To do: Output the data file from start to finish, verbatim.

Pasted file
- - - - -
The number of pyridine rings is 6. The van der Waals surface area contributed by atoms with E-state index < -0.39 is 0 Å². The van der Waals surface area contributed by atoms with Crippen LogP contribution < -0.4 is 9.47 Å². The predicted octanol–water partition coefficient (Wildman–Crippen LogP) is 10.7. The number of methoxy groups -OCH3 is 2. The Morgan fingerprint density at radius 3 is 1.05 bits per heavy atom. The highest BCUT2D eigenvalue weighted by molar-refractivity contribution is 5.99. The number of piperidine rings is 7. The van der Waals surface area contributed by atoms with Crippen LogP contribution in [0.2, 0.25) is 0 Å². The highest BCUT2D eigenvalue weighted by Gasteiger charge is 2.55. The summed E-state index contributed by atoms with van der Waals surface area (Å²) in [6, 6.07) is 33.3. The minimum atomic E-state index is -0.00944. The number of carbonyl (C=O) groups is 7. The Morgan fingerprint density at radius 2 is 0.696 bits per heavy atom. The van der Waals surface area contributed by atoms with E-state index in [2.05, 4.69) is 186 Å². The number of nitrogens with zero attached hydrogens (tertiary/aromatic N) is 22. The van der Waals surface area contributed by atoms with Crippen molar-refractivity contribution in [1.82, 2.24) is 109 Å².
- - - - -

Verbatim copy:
The number of pyridine rings is 6. The van der Waals surface area contributed by atoms with E-state index < -0.39 is 0 Å². The van der Waals surface area contributed by atoms with Crippen LogP contribution < -0.4 is 9.47 Å². The predicted octanol–water partition coefficient (Wildman–Crippen LogP) is 10.7. The number of methoxy groups -OCH3 is 2. The Morgan fingerprint density at radius 3 is 1.05 bits per heavy atom. The highest BCUT2D eigenvalue weighted by molar-refractivity contribution is 5.99. The number of piperidine rings is 7. The van der Waals surface area contributed by atoms with Crippen LogP contribution in [0.2, 0.25) is 0 Å². The highest BCUT2D eigenvalue weighted by Gasteiger charge is 2.55. The summed E-state index contributed by atoms with van der Waals surface area (Å²) in [6, 6.07) is 33.3. The minimum atomic E-state index is -0.00944. The number of carbonyl (C=O) groups is 7. The Morgan fingerprint density at radius 2 is 0.696 bits per heavy atom. The van der Waals surface area contributed by atoms with E-state index in [2.05, 4.69) is 186 Å². The number of nitrogens with zero attached hydrogens (tertiary/aromatic N) is 22. The van der Waals surface area contributed by atoms with Crippen molar-refractivity contribution in [1.82, 2.24) is 109 Å².